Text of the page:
CR: Very fair. STRATACACHE is a Marketing Technology Services company. We drive solutions that help our customers better engage the consumer at the point of decision. The benefits of vertical integration focus on not having to engage our competitors in delivering solutions to our customers. In the past 10 years, the big Consumer Electronics giants have become increasingly stagnant in their innovation and aggressive in their competition. With full stack integration, we can drive the value proposition of smarter displays further and faster.
YD: Could you describe your existing activities on the display front?
CR: In an average year, we deploy 750,000+ traditional displays in various digital experiences. We believe we can increase this figure 3 to 5 fold when we can provide what the customer wants rather than what the Consumer Electronics giants want to sell.
YD: In January 2020, STRATACACHE signed a partnership with BOE (China), which is now the single largest LCD panel maker in the world. What is the purpose of this partnership?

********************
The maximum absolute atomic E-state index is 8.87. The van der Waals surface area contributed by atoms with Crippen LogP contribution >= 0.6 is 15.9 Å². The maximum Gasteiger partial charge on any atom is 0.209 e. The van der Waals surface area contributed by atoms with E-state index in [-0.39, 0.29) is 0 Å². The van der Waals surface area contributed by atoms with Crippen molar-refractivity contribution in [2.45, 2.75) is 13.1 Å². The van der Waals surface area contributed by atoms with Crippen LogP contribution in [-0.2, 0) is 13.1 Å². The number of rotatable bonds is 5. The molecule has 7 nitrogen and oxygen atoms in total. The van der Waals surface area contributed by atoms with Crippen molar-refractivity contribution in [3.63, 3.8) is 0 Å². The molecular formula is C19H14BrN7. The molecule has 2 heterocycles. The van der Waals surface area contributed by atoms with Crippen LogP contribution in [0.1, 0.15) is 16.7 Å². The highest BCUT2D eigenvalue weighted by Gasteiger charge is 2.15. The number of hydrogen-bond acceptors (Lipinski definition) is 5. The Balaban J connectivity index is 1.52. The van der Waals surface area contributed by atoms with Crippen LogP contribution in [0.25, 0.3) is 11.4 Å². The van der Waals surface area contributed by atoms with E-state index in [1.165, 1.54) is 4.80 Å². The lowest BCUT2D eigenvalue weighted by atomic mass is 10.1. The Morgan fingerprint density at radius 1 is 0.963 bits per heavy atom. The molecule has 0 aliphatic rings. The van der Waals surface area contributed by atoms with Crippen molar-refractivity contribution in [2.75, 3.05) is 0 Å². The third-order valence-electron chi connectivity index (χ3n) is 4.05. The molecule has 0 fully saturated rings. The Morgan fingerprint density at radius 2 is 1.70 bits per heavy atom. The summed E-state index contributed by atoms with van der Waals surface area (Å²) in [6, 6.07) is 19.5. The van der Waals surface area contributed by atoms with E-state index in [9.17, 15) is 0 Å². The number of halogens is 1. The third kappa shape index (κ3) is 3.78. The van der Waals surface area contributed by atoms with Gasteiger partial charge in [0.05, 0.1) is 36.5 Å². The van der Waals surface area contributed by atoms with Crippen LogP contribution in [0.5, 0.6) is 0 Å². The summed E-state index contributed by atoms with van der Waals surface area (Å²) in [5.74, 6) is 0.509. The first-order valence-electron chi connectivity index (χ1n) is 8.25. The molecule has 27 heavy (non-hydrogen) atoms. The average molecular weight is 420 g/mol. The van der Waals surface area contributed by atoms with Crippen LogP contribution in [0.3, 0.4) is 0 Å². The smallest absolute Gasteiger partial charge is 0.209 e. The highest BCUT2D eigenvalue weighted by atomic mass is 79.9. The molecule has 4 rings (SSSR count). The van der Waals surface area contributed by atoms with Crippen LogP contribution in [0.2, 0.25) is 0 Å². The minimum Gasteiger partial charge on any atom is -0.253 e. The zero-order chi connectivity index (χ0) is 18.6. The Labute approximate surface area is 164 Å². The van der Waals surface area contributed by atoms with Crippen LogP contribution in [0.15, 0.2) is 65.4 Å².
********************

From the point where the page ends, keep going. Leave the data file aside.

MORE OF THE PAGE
CR: As the Chinese have smashed Korean dominance of the industry, it’s logical to have a supply partner with world class product and manufacturing in legacy display. Even with a full MicroLED facility online, there are still significant opportunities on the TFT-LCD front as well as hybrid TFT-MicroLED combinations, so working with BOE on the TFT-LCD side makes sense. The enemy of my enemy as it were.
YD: Do you have other display partners?
CR: Yes. We work with several known companies in Taiwan as well as several Tier 2 players in display enhancement and touch systems.
YD: In April 2020, you acquired a former Hynix chip fab in Eugene, Oregon. Could you briefly describe the facility and the context of this acquisition?
CR: The former Hynix E-4 fab is a 1.5 million square foot facility that was manufacturing memory chips on a 200mm process. When I walked the facility and understood what was there, I immediately knew that a facility like this, in the U.S., in pristine shape, accelerates our project in MicroLED by several years and saves us at least $3B USD in capital investment.
YD; You plan to manufacture microLED displays in this facility. After the Foxconn fiasco in Wisconsin, STRATACACHE might therefore be the first to bring back display manufacturing in the US after more than two decades of dominance by Asian countries. How could microLED enable this major disruption of the established order?